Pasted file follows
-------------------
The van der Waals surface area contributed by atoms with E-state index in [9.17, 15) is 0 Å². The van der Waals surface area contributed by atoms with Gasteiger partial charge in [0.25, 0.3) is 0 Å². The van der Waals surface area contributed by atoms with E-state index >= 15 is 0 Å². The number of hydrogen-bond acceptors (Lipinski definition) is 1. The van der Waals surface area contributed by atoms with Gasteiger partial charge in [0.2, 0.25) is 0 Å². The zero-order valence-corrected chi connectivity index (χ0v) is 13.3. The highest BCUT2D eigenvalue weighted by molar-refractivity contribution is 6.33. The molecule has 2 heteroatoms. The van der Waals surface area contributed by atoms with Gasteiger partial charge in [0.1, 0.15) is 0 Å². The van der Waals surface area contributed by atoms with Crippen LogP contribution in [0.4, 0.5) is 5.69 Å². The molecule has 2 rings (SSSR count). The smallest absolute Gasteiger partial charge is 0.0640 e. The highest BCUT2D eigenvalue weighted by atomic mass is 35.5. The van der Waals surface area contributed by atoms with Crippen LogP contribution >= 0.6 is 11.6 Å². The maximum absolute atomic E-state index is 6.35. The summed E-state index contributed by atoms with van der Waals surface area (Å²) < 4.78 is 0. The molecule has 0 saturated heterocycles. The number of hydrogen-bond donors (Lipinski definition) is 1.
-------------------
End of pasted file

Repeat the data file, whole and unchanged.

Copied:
The van der Waals surface area contributed by atoms with E-state index in [9.17, 15) is 0 Å². The van der Waals surface area contributed by atoms with Gasteiger partial charge in [0.25, 0.3) is 0 Å². The van der Waals surface area contributed by atoms with E-state index >= 15 is 0 Å². The number of hydrogen-bond acceptors (Lipinski definition) is 1. The van der Waals surface area contributed by atoms with Gasteiger partial charge in [0.2, 0.25) is 0 Å². The zero-order valence-corrected chi connectivity index (χ0v) is 13.3. The highest BCUT2D eigenvalue weighted by molar-refractivity contribution is 6.33. The molecule has 2 heteroatoms. The van der Waals surface area contributed by atoms with Gasteiger partial charge in [0.1, 0.15) is 0 Å². The van der Waals surface area contributed by atoms with Crippen LogP contribution in [0.4, 0.5) is 5.69 Å². The molecule has 2 rings (SSSR count). The smallest absolute Gasteiger partial charge is 0.0640 e. The highest BCUT2D eigenvalue weighted by atomic mass is 35.5. The van der Waals surface area contributed by atoms with Crippen LogP contribution >= 0.6 is 11.6 Å². The maximum absolute atomic E-state index is 6.35. The summed E-state index contributed by atoms with van der Waals surface area (Å²) < 4.78 is 0. The molecule has 0 saturated heterocycles. The number of hydrogen-bond donors (Lipinski definition) is 1.